Six top local science students, and their schools, have been recognised for their excellence through awards set up in memory of two of Northern Ireland’s most famous and forward thinking scientists - the Hans Sloane Medal and the Sloane McClay Award.
The Hans Sloane (Memorial Fund) Trust, in partnership with National Museums NI, was established in 1960 to commemorate the life and work of the celebrated Killyleagh physician, scientist and collector.
The Trustees award the Hans Sloane medal to the student obtaining the highest combined marks in biology, chemistry and physics each year at ‘A’ Level, along with their school, to recognise excellence in teaching.
This year, through a new partnership with Almac Group, a global pharmaceutical development organisation headquartered in Craigavon, the cash awards given to the top three ‘A’ level students have been increased and a new award for Northern Ireland’s brightest GCSE students, the Sloane McClay award, has been established.
The winner of the Hans Sloane medal was Jamie Brannigan, a former pupil of St Colman’s College, Newry, who was also presented with a certificate and a cheque for £500. He is now studying Medicine at Cambridge University. St Colman’s principal Cormac McKinney also received a Hans Sloane medal from Professor Tim Harrison, Vice President, Drug Discovery, Almac Group.
Second place certificate and a cheque for £300 was presented to Zara Hamill from Omagh Academy and the third place certificate and a cheque for £150 was presented to Rachel Mooney from Regent House School, Newtownards.
The new award recognises excellence at GCSE level for science and maths students and has been introduced to commemorate the life and work of not only Sir Hans Sloane, but also Sir Allen McClay, the visionary entrepreneur and businessman from Cookstown, who founded the Almac Group.
The Sloane McClay awards were presented to Matthew Vennard, from Portadown College and principal Simon Harper by Professor Harrison. Matthew achieved the highest combined marks in biology, chemistry, physics and maths at GCSE level. Matthew, who is now is now studying for his ‘A’ levels, also received a cheque for £250.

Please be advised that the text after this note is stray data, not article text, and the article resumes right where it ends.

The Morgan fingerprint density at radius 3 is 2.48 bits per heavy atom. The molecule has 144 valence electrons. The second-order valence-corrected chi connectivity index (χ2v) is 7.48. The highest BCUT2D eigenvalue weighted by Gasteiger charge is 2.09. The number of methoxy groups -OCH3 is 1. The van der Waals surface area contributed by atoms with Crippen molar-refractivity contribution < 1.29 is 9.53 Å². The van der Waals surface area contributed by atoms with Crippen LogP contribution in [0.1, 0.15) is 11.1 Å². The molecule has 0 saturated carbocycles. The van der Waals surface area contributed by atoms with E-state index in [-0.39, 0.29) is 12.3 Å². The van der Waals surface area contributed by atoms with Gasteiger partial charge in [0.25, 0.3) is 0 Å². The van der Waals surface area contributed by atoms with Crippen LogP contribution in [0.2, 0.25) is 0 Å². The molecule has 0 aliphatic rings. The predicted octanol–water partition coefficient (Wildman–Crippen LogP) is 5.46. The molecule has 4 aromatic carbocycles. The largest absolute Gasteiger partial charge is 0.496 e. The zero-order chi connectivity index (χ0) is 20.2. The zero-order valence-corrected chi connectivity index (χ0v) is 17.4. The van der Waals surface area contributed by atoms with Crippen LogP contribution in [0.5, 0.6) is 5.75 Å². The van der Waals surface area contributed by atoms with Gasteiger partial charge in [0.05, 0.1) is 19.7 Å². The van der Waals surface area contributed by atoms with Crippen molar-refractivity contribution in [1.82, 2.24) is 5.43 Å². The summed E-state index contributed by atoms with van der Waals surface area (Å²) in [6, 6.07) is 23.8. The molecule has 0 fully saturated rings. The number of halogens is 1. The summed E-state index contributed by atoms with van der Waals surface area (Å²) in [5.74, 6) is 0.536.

Second place certificate, and a cheque for £150 was presented to James Pratt from Methodist College, Belfast. The third place certificate and a cheque for £50 was presented to Igor Silin, also from Methodist College.
Dr Sally Montgomery, a Hans Sloane Trustee, said: “The students have achieved remarkable marks across the subjects. The Trustees were delighted to introduce the new Sloane McClay award in partnership with Almac as it recognises the importance of maths and encourages students to consider STEM subjects for a future career in the field.”
Professor Tim Harrison, Almac, added: “Almac’s partnership with the Hans Sloane Trust enables us to recognise and reward excellence in key STEM subjects across the region. As a global business our success depends on the talent and skills of our most important asset, our people, and it is therefore crucial that we continue to invest in the next generation of scientists, mathematicians, engineers and tech experts. I would like to congratulate all the worthy recipients of the Hans Sloane Medals and the inaugural Sloane McClay Award and wish them every success for their careers.”
Kathryn Thomson, Chief Executive of National Museums NI, said: “We are delighted to partner with the Hans Sloane Memorial Fund and with Almac, recognising two of Northern Ireland’s most eminent scientists from the past. National Museums NI value learning and enriching the minds of all ages lies at the heart of what we do. These awards look to the future by rewarding our exceptional young science students and I would like to congratulate the six prize-winners on their outstanding achievements.”
To find out more about the Hans Sloane and Sloane McClay awards, visit www.almacgroup.com/sloanemcclay.